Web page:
However, for the past 5 years, I’ve been living visa to visa and every time I’ve made a move, it’s for a limited amount of time, usually under 2 years. Ireland was meant to be a year and I stayed for a year and a bit. My UK visa was for 2 years and I stayed for just under that. My original German visa was for a year. And in between times, I’ve had all sorts of other plans that never came to fruition. At some point I was considering moving to Canada for a year. For a couple of months near the end of my UK visa I was coming to terms with the idea that I would have to move back to Australia and deciding what kind of life that was going to be. At the start of my Irish visa I was going to live and work in Cork for 6 months, then hike the whole island of Ireland and some of the UK and then travel home to Australia via the Trans-Mongolian railway (some day, my friends, some day).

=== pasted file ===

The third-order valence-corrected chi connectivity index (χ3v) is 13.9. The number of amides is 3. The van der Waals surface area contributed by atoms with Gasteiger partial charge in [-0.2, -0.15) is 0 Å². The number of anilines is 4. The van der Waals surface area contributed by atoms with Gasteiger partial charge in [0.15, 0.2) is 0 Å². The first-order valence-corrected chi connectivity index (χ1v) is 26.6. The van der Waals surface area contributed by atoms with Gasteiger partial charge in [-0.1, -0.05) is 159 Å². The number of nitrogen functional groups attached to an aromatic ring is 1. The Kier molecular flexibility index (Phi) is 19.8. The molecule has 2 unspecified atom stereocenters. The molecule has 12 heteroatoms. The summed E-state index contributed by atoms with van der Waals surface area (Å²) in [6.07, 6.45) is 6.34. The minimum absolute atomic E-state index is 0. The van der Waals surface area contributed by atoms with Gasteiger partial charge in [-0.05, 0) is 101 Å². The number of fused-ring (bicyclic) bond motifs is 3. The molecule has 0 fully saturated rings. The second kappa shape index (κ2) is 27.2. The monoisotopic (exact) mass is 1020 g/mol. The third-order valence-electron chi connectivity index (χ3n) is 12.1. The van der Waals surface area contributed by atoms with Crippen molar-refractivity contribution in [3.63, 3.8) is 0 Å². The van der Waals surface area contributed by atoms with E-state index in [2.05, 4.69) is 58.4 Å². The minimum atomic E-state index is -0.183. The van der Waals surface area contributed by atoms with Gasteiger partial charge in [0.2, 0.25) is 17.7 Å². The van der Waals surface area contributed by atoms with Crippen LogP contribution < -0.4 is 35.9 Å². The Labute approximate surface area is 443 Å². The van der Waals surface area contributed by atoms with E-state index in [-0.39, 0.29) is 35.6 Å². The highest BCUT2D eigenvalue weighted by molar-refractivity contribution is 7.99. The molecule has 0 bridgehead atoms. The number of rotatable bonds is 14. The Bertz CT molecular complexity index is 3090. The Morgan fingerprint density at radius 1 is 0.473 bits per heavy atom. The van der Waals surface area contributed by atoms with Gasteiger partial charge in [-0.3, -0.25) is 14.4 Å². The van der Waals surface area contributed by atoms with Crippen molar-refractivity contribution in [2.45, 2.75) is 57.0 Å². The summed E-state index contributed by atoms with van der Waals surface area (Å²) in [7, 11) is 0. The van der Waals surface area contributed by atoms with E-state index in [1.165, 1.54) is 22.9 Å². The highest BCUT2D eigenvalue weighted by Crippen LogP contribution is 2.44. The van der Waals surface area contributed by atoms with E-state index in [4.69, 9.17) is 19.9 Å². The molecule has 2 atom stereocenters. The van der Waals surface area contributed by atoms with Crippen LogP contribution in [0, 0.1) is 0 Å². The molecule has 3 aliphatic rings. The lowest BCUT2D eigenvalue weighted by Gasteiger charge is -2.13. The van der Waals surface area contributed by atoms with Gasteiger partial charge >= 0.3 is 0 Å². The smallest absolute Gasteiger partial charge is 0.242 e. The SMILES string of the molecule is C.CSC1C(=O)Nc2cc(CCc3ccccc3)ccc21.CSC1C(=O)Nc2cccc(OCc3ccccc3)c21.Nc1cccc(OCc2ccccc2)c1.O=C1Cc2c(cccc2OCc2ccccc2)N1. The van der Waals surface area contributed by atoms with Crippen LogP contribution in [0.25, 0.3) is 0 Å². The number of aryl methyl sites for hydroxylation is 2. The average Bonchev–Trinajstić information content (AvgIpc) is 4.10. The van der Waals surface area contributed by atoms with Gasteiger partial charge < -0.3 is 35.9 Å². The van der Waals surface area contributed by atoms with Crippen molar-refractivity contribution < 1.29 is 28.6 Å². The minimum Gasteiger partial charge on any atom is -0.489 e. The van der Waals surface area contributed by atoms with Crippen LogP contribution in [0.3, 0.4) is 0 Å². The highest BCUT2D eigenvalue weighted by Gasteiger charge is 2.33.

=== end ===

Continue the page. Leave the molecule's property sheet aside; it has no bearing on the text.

This slightly nomadic existence hasn’t always seemed entirely of my own choosing. Once I started I was unable to stop. I collected countries and youth visas the way that children used to collect Pokemon. There was a strange compulsion to the country hopping. Sure there were always reasons for the next country (not least of all because the visa in the last one had run out), but at no point did it seem to enter my head that I could just stop. Go home. Be still and quiet and nest for a while. There was a time limit to the visas I was on (the 30 year limit), which perhaps created the whiff of desperation. There was also a reluctance to return to Australia once I’d gotten out here. Not because Australia is horrible, but because… Australia is far away. And once I’d gotten far away, it seemed like a lot of effort to go back. And to go back to… what, exactly? Yes, my family is there and friends still, but there wasn’t exactly a life that I left behind. I had no job, no career, no house, no pets. I knew I didn’t want to live in Sydney anymore, I probably didn’t want to move back to Newcastle, but there was nothing that said I had to come home. There seemed no reason to end the ‘adventure’.